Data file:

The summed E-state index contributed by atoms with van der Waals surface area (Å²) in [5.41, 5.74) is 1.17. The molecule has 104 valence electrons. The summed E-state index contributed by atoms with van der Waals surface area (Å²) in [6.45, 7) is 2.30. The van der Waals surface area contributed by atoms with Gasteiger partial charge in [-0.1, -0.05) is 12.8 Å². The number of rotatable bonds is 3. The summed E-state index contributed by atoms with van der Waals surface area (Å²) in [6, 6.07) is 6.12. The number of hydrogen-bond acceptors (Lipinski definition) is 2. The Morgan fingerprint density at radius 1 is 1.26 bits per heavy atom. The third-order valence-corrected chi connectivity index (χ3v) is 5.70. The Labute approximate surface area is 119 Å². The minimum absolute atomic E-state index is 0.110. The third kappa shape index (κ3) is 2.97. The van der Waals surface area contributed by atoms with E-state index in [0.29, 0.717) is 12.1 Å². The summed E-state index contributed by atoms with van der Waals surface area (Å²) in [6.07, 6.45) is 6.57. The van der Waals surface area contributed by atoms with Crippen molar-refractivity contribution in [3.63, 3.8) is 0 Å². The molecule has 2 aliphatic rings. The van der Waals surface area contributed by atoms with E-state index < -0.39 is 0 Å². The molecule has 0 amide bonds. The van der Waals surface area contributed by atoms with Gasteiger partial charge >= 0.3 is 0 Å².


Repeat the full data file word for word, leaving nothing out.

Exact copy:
The summed E-state index contributed by atoms with van der Waals surface area (Å²) in [5.41, 5.74) is 1.17. The molecule has 104 valence electrons. The summed E-state index contributed by atoms with van der Waals surface area (Å²) in [6.45, 7) is 2.30. The van der Waals surface area contributed by atoms with Gasteiger partial charge in [-0.1, -0.05) is 12.8 Å². The number of rotatable bonds is 3. The summed E-state index contributed by atoms with van der Waals surface area (Å²) in [6, 6.07) is 6.12. The number of hydrogen-bond acceptors (Lipinski definition) is 2. The Morgan fingerprint density at radius 1 is 1.26 bits per heavy atom. The third-order valence-corrected chi connectivity index (χ3v) is 5.70. The Labute approximate surface area is 119 Å². The minimum absolute atomic E-state index is 0.110. The third kappa shape index (κ3) is 2.97. The van der Waals surface area contributed by atoms with E-state index in [0.29, 0.717) is 12.1 Å². The summed E-state index contributed by atoms with van der Waals surface area (Å²) in [6.07, 6.45) is 6.57. The van der Waals surface area contributed by atoms with Crippen molar-refractivity contribution in [3.63, 3.8) is 0 Å². The molecule has 2 aliphatic rings. The van der Waals surface area contributed by atoms with E-state index < -0.39 is 0 Å². The molecule has 0 amide bonds. The van der Waals surface area contributed by atoms with Gasteiger partial charge >= 0.3 is 0 Å².